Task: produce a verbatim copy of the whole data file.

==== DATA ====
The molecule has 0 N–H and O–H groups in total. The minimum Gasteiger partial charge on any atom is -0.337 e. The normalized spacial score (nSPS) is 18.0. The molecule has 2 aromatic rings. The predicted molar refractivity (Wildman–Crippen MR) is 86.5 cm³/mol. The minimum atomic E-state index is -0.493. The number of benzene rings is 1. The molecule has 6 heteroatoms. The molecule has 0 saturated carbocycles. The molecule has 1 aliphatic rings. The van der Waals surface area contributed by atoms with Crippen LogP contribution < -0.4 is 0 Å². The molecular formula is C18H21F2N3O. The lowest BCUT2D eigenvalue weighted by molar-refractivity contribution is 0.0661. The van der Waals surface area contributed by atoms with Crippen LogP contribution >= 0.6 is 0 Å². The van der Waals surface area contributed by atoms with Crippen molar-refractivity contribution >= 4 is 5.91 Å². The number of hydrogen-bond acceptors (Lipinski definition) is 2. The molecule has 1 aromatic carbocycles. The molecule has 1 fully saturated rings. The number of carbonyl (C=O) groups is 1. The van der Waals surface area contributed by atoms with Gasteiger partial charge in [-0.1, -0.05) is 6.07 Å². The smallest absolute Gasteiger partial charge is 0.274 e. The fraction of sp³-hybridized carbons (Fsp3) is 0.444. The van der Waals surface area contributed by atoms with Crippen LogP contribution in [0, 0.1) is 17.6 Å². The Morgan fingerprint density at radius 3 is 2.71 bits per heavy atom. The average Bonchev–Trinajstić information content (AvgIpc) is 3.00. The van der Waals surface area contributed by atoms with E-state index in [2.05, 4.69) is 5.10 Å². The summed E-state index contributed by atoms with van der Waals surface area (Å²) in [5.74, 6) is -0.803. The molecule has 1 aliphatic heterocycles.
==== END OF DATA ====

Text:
The molecule has 0 N–H and O–H groups in total. The minimum Gasteiger partial charge on any atom is -0.337 e. The normalized spacial score (nSPS) is 18.0. The molecule has 2 aromatic rings. The predicted molar refractivity (Wildman–Crippen MR) is 86.5 cm³/mol. The minimum atomic E-state index is -0.493. The number of benzene rings is 1. The molecule has 6 heteroatoms. The molecule has 0 saturated carbocycles. The molecule has 1 aliphatic rings. The van der Waals surface area contributed by atoms with Crippen LogP contribution < -0.4 is 0 Å². The molecular formula is C18H21F2N3O. The lowest BCUT2D eigenvalue weighted by molar-refractivity contribution is 0.0661. The van der Waals surface area contributed by atoms with Crippen LogP contribution >= 0.6 is 0 Å². The van der Waals surface area contributed by atoms with Crippen molar-refractivity contribution >= 4 is 5.91 Å². The number of hydrogen-bond acceptors (Lipinski definition) is 2. The molecule has 1 aromatic carbocycles. The molecule has 1 fully saturated rings. The number of carbonyl (C=O) groups is 1. The van der Waals surface area contributed by atoms with Gasteiger partial charge in [-0.1, -0.05) is 6.07 Å². The smallest absolute Gasteiger partial charge is 0.274 e. The fraction of sp³-hybridized carbons (Fsp3) is 0.444. The van der Waals surface area contributed by atoms with Crippen LogP contribution in [0, 0.1) is 17.6 Å². The Morgan fingerprint density at radius 3 is 2.71 bits per heavy atom. The average Bonchev–Trinajstić information content (AvgIpc) is 3.00. The van der Waals surface area contributed by atoms with E-state index in [2.05, 4.69) is 5.10 Å². The summed E-state index contributed by atoms with van der Waals surface area (Å²) in [5.74, 6) is -0.803. The molecule has 1 aliphatic heterocycles.